Stop Using GDP to Measure Wealth

Top scientists are urging governments to replace GDP as a measure of wealth, end damaging subsidies and transform systems of governance to set humanity on a new path to a better future.  Otherwise, we risk climate, biodiversity and poverty crises that will spawn greater problems worldwide.

"The current system is broken," says Bob Watson, the UK’s chief scientific advisor on environmental issues.  "It is driving humanity to a future that is 3-5°C warmer than our species has ever known and is eliminating the ecology that we depend on for our health, wealth and senses of self."

Watson is also a winner of the Blue Planet Prize, often called the Nobel Prize for the environment. Together with 19 other past winners of the prize, he has prepared a list of urgent changes needed to save the planet. Watson is presenting the scientists' paper on Monday 20 February to government ministers from around the world at the UN Environment Programme’s governing council meeting in Nairobi, Kenya. 

"We cannot assume that technological fixes will come fast enough," says Watson.  "Instead we need human solutions. The good news is that they exist but decision makers must be bold and forward thinking to seize them."

Watson’s co-authors include  James Hansen of NASA, Emil Salim, former environment minister of Indonesia, Susan Solomon of the US National Oceanic and Atmospheric Administration and José Goldemberg, who was Brazil’s Secretary of Environment during the Rio Earth Summit in 1992.

Their paper comes ahead of the 20th anniversary of that summit – the Rio+20 conference in June this year – when world leaders have an opportunity to set human development on a new, more sustainable path.

The paper urges governments to:

  • Replace GDP as a measure of wealth with metrics for natural, built, human and social capital -- and how they intersect.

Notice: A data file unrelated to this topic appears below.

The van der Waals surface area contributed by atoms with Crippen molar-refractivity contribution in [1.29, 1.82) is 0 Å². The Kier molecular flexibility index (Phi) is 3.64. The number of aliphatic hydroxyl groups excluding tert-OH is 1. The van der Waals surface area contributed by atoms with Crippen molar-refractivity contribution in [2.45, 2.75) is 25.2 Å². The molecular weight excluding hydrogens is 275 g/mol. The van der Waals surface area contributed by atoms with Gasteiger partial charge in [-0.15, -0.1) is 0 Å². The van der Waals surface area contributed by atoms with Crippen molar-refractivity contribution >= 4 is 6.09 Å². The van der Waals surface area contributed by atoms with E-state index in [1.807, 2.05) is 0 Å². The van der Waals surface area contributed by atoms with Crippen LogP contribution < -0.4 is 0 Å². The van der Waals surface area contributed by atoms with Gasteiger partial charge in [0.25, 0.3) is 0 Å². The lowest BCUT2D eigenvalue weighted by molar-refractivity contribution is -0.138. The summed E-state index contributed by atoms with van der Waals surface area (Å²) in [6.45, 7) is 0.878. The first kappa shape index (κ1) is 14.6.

• Eliminate subsidies in sectors such as energy, transport and agriculture that create environmental and social costs, which currently go unpaid.
  • Tackle overconsumption and address population pressure by empowering women, improving education and making contraception accessible to all. 
  • Transform decision making processes to empower marginalised groups and integrate economic, social and environmental policies instead of having them compete.
  • Conserve and value biodiversity and ecosystem services and create markets for them that can form the basis of green economies.
  • Invest in knowledge -- both in creating and sharing it -- through research and training that will enable governments, business and society at large to understand and move towards a sustainable future.

“Sustainable development is not a pipe dream,” says Camilla Toulmin, director of the International Institute for Environment and Development.  “It is the destination the world’s accumulated knowledge points us towards, the fair future that will enable us to live with security, peace and opportunities for all. To get there we must transform the ways we manage, share and interact with the environment, and acknowledge that humanity is part of nature not apart from it.”

“The paper by the Blue Planet laureates will challenge governments and society as a whole to act to limit human-induced climate change, the loss of biodiversity and the degradation of ecosystem services in order to ensure food, water energy and human security,''  adds Achim Steiner, UN Under-Secretary General and UNEP Executive Director.  "Professor Watson and colleagues (have) eloquently articulated their vision on how key development challenges can be addressed, emphasizing solutions; the policies, technologies and behaviour changes required to grow green economies, generate jobs and lift people out of poverty without pushing the world through planetary boundaries.”

 

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